The U.S.'s War in Iraq is officially over today. According to the BBC, about 4,000 troops remain in Iraq, but will be home by the end of this month. At the peak of the war, there was more than 170,000 troops in Iraq.
The war came to an end after the US and the Iraqi government couldn't come to an agreement about U.S. troops staying in the country past 2011.
The war, which started in the aftermath of Sept. 11th, 2001 and the Bush Administration's larger "War on Terror" lasted for nine years and resulted in the end of Saddam Hussein's dictatorship. But also resulted in the deaths of more than 100,000 Iraqis and more than 4,400 American troops. Nearly 32,000 U.S. troops were injured in the war. And the U.S. spent more than $1 trillion fighting it.
With the U.S. leaving, we're fulfilling a promise that we did not come to Iraq as permanent occupiers, but fears remain that by pulling out sectarian violence will increase.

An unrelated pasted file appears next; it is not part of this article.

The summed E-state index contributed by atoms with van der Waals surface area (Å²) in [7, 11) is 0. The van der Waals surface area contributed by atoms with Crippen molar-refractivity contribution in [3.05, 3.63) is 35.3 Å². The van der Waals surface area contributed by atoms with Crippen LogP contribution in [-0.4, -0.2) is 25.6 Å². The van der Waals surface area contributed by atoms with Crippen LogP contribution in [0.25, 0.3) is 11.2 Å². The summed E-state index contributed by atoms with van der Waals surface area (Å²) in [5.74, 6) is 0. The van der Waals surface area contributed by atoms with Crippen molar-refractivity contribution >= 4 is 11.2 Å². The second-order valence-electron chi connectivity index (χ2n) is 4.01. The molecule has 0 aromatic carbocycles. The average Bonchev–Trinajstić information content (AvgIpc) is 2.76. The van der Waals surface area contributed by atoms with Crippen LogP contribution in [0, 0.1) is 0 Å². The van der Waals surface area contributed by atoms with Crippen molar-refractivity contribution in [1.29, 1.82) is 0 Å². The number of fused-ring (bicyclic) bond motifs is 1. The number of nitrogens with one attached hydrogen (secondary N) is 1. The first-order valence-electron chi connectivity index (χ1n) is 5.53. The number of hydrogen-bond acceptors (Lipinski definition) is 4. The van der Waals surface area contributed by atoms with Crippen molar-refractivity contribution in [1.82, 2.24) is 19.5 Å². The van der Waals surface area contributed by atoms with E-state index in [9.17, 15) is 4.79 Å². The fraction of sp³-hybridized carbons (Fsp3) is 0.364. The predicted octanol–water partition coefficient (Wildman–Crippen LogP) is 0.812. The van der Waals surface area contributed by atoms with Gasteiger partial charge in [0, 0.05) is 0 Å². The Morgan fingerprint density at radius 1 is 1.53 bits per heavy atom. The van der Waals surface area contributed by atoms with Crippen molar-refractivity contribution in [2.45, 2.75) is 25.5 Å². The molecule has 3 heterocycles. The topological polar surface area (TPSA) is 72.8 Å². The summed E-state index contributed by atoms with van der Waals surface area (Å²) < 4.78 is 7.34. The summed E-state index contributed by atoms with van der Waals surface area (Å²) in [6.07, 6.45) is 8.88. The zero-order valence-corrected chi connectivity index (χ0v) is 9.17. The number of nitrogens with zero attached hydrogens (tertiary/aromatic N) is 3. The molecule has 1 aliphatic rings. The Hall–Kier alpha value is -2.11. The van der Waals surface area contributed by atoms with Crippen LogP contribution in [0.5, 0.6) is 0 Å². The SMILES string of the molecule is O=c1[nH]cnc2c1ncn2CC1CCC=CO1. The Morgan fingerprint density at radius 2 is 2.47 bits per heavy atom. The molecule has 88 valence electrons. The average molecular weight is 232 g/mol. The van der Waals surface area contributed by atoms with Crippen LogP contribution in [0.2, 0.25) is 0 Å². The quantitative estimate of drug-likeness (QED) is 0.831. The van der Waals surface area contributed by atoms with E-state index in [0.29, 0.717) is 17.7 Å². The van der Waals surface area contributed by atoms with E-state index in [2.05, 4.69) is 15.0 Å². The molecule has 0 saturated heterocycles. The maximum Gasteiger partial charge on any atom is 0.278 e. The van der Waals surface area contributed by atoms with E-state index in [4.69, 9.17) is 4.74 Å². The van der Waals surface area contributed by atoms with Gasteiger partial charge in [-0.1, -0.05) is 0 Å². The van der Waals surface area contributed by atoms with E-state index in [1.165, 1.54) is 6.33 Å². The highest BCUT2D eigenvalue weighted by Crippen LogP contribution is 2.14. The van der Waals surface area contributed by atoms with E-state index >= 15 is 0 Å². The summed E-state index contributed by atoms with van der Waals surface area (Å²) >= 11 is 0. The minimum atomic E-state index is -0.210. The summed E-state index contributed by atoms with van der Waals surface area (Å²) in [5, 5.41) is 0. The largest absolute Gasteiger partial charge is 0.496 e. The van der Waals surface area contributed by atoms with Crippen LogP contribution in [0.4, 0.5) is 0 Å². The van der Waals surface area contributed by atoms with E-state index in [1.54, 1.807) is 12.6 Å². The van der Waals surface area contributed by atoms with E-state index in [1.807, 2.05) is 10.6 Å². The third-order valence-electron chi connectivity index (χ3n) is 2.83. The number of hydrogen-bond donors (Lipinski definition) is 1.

As upsetting as that possibility may be, it still continues to be unsettling that we may never know why we truly invaded the country to begin with, considering Iraq had nothing to do with the Sept. 11th attacks, had no intention of launching attacks on the U.S. and Hussein had no "weapons of mass destruction." The dictator had merely been bluffing about his weapon capabilities out of fear Iran would increase its aggression towards its historical adversary if they knew Saddam's regime was severely weakened.
President Barack Obama spoke at Fort Bragg Wednesday on the end of the war, ending his speech with a "Welcome home" to returning troops.
And a welcome home to those who bore the brunt of the war sacrifice.
Hopefully, if we ever have to do this whole send you overseas to fight thing again, it'll be because we absolutely had to. Not because we got lost in a billowing fog at the intersection of tragedy and crass opportunity.
War should never be executed on a hunch.